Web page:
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Moving Shoulder And Arm With Sternoclavicular Joint

By Edited Jun 10, 2015 0 0

Sternoclavicular Joint Anatomy
The sternoclavicular joint (SJ) is one of the sites for articulation in the human body. It is located at the junction of the sternum and clavicle. With this joint, the shoulder is able to extend its range of motion, thus enabling us to do different activities of daily living such as lifting, playing, dancing, and many others. The joint of sternoclavicular is very important and it is worth of studying.

Overview of the Sternoclavicular Joint

The sternoclavicular joint is situated at the proximal end of the collar bone (clavicle) and the manubrium’s superior clavicular notch. The joint is a saddle-type that gives the clavicle its capability to move within the horizontal and vertical plane. The joint of sternoclavicular has a big role in motioning the arm and shoulder backward and forward. This joint is stabilized by the following structures:

  • Posterior sternoclavicular ligament - Anatomy Sternoclavicular Joint
    Posterior sternoclavicular ligament – covers the back surface of the sternoclavicular joint
  • Anterior sternoclavicular ligament – covers the front surface of the sternoclavicular joint
  • Interclavicular ligament - Sternoclavicular Joint Anatomy
    Interclavicular ligament – located between both the two clavicles, passing over the sternum
  • Costoclavicular ligament – the shortest ligament attached to the SC joint; connects the clavicle with the first rib
  • Articular disc - Sternoclavicular Joint Anatomy
    articular disc – the thickest and most fibrous ligament of the SC joint; connects the clavicle with the first rib and support certain motion of the shoulder
  • Articular capsule – surrounds the SC joint; keeps the proximal end of the clavicle from pointing up.


General Characteristics of the Sternoclavicular Joint

Anatomy Sternoclavicular joint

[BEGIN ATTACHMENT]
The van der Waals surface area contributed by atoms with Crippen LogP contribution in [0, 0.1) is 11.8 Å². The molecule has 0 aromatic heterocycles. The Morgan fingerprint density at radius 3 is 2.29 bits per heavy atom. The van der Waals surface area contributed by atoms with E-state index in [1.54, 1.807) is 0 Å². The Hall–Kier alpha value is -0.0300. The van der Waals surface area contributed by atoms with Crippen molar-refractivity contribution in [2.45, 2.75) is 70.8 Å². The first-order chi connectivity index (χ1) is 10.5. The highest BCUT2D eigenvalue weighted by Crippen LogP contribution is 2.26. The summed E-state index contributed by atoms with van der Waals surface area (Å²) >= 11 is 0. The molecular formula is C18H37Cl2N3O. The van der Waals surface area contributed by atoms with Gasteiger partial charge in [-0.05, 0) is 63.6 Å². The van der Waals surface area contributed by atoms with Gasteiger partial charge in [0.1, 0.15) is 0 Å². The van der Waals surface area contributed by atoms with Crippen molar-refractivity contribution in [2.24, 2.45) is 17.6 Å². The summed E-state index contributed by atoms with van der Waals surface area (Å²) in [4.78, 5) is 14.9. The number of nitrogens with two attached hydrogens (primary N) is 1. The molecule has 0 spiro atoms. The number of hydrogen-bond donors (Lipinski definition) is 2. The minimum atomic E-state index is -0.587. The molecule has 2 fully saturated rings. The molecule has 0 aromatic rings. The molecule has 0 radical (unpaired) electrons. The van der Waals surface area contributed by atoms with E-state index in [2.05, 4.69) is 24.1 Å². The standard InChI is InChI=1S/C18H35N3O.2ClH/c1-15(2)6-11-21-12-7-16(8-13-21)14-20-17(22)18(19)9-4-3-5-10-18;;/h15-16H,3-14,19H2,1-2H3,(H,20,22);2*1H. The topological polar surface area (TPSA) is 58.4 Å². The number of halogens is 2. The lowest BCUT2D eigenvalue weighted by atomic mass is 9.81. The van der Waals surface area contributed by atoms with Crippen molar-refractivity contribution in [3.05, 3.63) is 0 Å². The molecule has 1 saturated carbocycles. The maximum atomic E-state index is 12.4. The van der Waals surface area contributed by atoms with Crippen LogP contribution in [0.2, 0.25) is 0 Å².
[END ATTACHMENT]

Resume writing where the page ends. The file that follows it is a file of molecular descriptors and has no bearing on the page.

Almost all joints allow movements in certain degrees while others do not allow any movement. The sternoclavicular joint enables the clavicle and shoulder to move in a great extent. There are two layers of a SC joint; the outer and inner layer. The outer layer, also known as the stratum fibrosum, is composed of avascular white fibrous tissue. The outer layer is abundant with nerve endings and nerve roots. The inner layer, also known as the stratum synoviale, is made up of fluid. It is crucial in reducing friction between the two joining bones. Because of the synovial fluid, the clavicle could slide smoothly and painlessly over the manubrium.

Injuries Pertaining to the Sc Joint

Anatomy of the Sternoclavicular joint
Every joint in our body is susceptible to injuries and disorders. The SC joint is no exception. The injuries usually occur when one or more ligaments are disrupted and the clavicle is dislocated. Significant external force could move the clavicle out from its normal position. The most common type of SC dislocation is the anterior dislocation. The external force is not necessarily applied directly at the clavicle but it could be from the shoulder, forcibly rotating it backwards and sending stress on the SC joint.

Summary of the Sc Joint

The sternoclavicular joint is truly an amazing structure of our body. It allows us to move our shoulder backward and forward. It is supported by different ligaments and protected by an outer layer. The inner layer secretes synovial fluid that allows smooth movement.

If we are not careful, the SC joint may sustain debilitating injuries. This article has helped you to better understand the sternoclavicular joint and how it works.



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